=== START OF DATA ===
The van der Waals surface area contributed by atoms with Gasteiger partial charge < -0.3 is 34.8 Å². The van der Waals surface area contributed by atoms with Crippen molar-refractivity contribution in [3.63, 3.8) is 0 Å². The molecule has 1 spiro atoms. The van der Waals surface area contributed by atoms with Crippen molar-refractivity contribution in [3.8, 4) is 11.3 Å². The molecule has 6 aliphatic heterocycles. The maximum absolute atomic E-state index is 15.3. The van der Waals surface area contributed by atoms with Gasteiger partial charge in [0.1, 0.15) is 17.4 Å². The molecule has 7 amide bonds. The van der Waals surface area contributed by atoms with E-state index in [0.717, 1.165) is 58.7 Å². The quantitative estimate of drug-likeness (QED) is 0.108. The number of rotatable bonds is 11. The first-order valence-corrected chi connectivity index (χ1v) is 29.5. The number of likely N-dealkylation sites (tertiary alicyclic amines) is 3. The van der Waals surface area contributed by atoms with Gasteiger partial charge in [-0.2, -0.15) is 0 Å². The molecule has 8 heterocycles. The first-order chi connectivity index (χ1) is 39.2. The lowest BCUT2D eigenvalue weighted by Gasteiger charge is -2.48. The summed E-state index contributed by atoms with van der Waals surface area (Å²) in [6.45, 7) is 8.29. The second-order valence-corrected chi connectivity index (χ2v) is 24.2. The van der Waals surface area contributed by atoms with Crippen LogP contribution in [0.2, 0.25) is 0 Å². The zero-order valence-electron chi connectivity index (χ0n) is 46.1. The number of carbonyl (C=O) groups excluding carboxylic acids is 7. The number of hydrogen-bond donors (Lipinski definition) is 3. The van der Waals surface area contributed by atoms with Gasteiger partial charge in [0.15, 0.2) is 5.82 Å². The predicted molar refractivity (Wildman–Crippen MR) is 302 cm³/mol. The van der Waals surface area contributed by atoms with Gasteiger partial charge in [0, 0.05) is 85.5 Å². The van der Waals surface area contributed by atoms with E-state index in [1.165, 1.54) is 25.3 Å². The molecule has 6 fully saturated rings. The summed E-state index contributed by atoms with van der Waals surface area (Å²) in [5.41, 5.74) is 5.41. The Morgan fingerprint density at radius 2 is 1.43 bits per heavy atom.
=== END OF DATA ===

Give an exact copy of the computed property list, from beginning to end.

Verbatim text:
The van der Waals surface area contributed by atoms with Gasteiger partial charge < -0.3 is 34.8 Å². The van der Waals surface area contributed by atoms with Crippen molar-refractivity contribution in [3.63, 3.8) is 0 Å². The molecule has 1 spiro atoms. The van der Waals surface area contributed by atoms with Crippen molar-refractivity contribution in [3.8, 4) is 11.3 Å². The molecule has 6 aliphatic heterocycles. The maximum absolute atomic E-state index is 15.3. The van der Waals surface area contributed by atoms with Gasteiger partial charge in [0.1, 0.15) is 17.4 Å². The molecule has 7 amide bonds. The van der Waals surface area contributed by atoms with E-state index in [0.717, 1.165) is 58.7 Å². The quantitative estimate of drug-likeness (QED) is 0.108. The number of rotatable bonds is 11. The first-order valence-corrected chi connectivity index (χ1v) is 29.5. The number of likely N-dealkylation sites (tertiary alicyclic amines) is 3. The van der Waals surface area contributed by atoms with Gasteiger partial charge in [-0.2, -0.15) is 0 Å². The molecule has 8 heterocycles. The first-order chi connectivity index (χ1) is 39.2. The lowest BCUT2D eigenvalue weighted by Gasteiger charge is -2.48. The summed E-state index contributed by atoms with van der Waals surface area (Å²) in [6.45, 7) is 8.29. The second-order valence-corrected chi connectivity index (χ2v) is 24.2. The van der Waals surface area contributed by atoms with Crippen LogP contribution in [0.2, 0.25) is 0 Å². The zero-order valence-electron chi connectivity index (χ0n) is 46.1. The number of carbonyl (C=O) groups excluding carboxylic acids is 7. The number of hydrogen-bond donors (Lipinski definition) is 3. The van der Waals surface area contributed by atoms with Gasteiger partial charge in [0.15, 0.2) is 5.82 Å². The predicted molar refractivity (Wildman–Crippen MR) is 302 cm³/mol. The van der Waals surface area contributed by atoms with Gasteiger partial charge in [0, 0.05) is 85.5 Å². The van der Waals surface area contributed by atoms with E-state index in [1.165, 1.54) is 25.3 Å². The molecule has 6 fully saturated rings. The summed E-state index contributed by atoms with van der Waals surface area (Å²) in [5.41, 5.74) is 5.41. The Morgan fingerprint density at radius 2 is 1.43 bits per heavy atom.